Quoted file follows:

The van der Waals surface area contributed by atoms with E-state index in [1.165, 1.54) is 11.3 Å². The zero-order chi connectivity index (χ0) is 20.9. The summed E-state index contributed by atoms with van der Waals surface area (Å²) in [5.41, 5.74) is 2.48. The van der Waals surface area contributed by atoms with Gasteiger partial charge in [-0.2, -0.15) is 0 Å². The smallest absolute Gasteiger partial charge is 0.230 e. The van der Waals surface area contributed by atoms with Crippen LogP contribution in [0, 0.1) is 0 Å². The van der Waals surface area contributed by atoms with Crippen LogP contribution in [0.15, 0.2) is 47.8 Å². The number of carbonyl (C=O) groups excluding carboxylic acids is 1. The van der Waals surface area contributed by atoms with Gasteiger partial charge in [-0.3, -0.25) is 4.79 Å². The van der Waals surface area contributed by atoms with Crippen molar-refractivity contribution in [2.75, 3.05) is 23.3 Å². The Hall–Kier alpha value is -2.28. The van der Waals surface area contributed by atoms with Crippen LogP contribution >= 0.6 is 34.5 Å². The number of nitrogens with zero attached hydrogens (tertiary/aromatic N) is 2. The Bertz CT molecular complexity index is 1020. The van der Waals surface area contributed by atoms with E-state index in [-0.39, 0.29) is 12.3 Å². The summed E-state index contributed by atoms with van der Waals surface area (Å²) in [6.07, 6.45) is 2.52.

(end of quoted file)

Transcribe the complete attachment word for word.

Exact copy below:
The van der Waals surface area contributed by atoms with E-state index in [1.165, 1.54) is 11.3 Å². The zero-order chi connectivity index (χ0) is 20.9. The summed E-state index contributed by atoms with van der Waals surface area (Å²) in [5.41, 5.74) is 2.48. The van der Waals surface area contributed by atoms with Gasteiger partial charge in [-0.2, -0.15) is 0 Å². The smallest absolute Gasteiger partial charge is 0.230 e. The van der Waals surface area contributed by atoms with Crippen LogP contribution in [0, 0.1) is 0 Å². The van der Waals surface area contributed by atoms with Crippen LogP contribution in [0.15, 0.2) is 47.8 Å². The number of carbonyl (C=O) groups excluding carboxylic acids is 1. The van der Waals surface area contributed by atoms with Gasteiger partial charge in [-0.3, -0.25) is 4.79 Å². The van der Waals surface area contributed by atoms with Crippen molar-refractivity contribution in [2.75, 3.05) is 23.3 Å². The Hall–Kier alpha value is -2.28. The van der Waals surface area contributed by atoms with Crippen LogP contribution >= 0.6 is 34.5 Å². The number of nitrogens with zero attached hydrogens (tertiary/aromatic N) is 2. The Bertz CT molecular complexity index is 1020. The van der Waals surface area contributed by atoms with E-state index in [-0.39, 0.29) is 12.3 Å². The summed E-state index contributed by atoms with van der Waals surface area (Å²) in [6.07, 6.45) is 2.52.